- The Washington Times - Friday, September 21, 2007

Just about everyone fascinating ends up in Paris at some point — at least it sometimes seems that way. The feeling is reinforced on watching “Forever.” The documentary is ostensibly about visitors to Paris’ famed Pere-Lachaise cemetery, reputed to be the world’s most-visited. But this is no somber doc about death. In exploring the life-changing, death-defying power of beauty, “Forever” turns out to be a fascinating, beautiful meditation on art.

Dutch-based filmmaker Heddy Honigmann trains her camera on the graves of both the well-known and the practically unknown in Pere-Lachaise. The cemetery is the final resting place of some of the most enduring artists of all time — some French, some not: Balzac, Chopin, Isadora Duncan, Oscar Wilde — even Jim Morrison.

The mostly well-spoken visitors, whom Miss Honigmann encourages to open up, are easily reflective about their heroes. (She asks one Proust pilgrim if he’s read the author of “A la recherche du temps perdu.” “Yes, of course,” he responds. Only in Paris.)

The visitors are as multicultural a lot as those interred. A French woman frequents the cemetery regularly, devotedly cleaning the graves of Apollinaire and Proust. A young South Korean brings cookies for Proust — he’s been reading him for 10 years.

A visit to the grave of Iranian novelist Sadegh Hedayat leads Miss Honigmann to a moving conversation with an Iranian expatriate. Like his idol, he has abandoned his home country for France. But the man, who makes a living as a taxi driver, keeps in touch with his culture by singing the Persian classical music he loves. He at first refuses to sing for the camera, but the mysteriously persuasive filmmaker finally coaxes a song from him.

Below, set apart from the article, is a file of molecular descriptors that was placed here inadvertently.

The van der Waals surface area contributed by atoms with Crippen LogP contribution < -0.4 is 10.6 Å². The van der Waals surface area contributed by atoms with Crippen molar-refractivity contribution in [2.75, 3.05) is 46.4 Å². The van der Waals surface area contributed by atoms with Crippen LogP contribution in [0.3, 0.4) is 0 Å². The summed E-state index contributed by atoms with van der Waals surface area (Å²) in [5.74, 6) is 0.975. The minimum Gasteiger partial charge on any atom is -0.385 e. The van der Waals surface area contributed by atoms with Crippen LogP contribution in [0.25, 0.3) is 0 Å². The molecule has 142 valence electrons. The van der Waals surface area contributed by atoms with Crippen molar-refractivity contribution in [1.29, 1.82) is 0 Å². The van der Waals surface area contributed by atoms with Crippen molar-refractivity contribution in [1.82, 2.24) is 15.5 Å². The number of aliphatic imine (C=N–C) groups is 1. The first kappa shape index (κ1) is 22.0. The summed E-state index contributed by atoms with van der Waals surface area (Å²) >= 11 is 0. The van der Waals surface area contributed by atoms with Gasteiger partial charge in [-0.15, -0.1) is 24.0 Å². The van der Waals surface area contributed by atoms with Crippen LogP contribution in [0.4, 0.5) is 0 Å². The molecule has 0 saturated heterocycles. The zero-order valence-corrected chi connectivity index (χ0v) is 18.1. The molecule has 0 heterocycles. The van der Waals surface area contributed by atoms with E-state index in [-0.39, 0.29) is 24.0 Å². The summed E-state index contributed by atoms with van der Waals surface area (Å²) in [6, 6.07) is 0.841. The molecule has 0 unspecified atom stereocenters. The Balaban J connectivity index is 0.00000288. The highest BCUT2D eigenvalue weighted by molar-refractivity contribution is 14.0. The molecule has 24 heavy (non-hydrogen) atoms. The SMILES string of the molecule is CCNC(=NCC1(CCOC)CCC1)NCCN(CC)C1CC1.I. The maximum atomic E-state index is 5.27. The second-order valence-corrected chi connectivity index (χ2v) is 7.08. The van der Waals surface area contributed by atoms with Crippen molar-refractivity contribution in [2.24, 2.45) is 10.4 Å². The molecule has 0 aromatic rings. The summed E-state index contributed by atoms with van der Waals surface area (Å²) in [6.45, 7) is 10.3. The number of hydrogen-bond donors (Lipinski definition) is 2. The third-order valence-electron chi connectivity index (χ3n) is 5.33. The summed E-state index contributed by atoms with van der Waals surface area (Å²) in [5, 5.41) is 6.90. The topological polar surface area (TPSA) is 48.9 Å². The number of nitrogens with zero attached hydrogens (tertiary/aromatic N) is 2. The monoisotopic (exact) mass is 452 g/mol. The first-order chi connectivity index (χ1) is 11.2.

Not everyone is there to pay homage to someone famous, but even these visitors prove charming. Miss Honigmann finds three women sitting together on a bench, there to visit dead husbands. One is asked why she left Spain. Because of Franco, she replies: “We had different ideas.”

There are a few tears, but most of the visitors seem inspired and invigorated by their pilgrimages. Miss Honigmann wisely takes us outside the cemetery now and then to show how the work of these long-dead artists changes everyday lives. A man who became engrossed in art while reading Proust, leading to illustrated versions of the master’s works, spiritedly argues that real happiness lies in the experience of art: “Proust gives you eternity.”

A middle-aged man who has been obsessed with Pere-Lachaise since he was a child sums up the film’s spirit when he relates what a girl told him during a visit there when he was 15: “Bertrand, if your life is filled with the music of Chopin, the novels of Balzac, the poems of Musset, then you”ll never be alone.”

Cinematographer Robert Alazraki has done a glorious job on 35 mm: His shots, inspired by photography, give us picturesque views of the worn but beautiful statues and the brightly colored potted plants that appear on every grave.

“Forever” is as beautiful as the cemetery itself.


TITLE: “Forever”

RATING: Not rated (suitable for all audiences)

CREDITS: Directed by Heddy Honigmann. Written by Miss Honigmann, Ester Gould and Judith Vreriks. In French with English subtitles

RUNNING TIME: 95 minutes

WEB SITE: www.frif.com/new2007/fore.html


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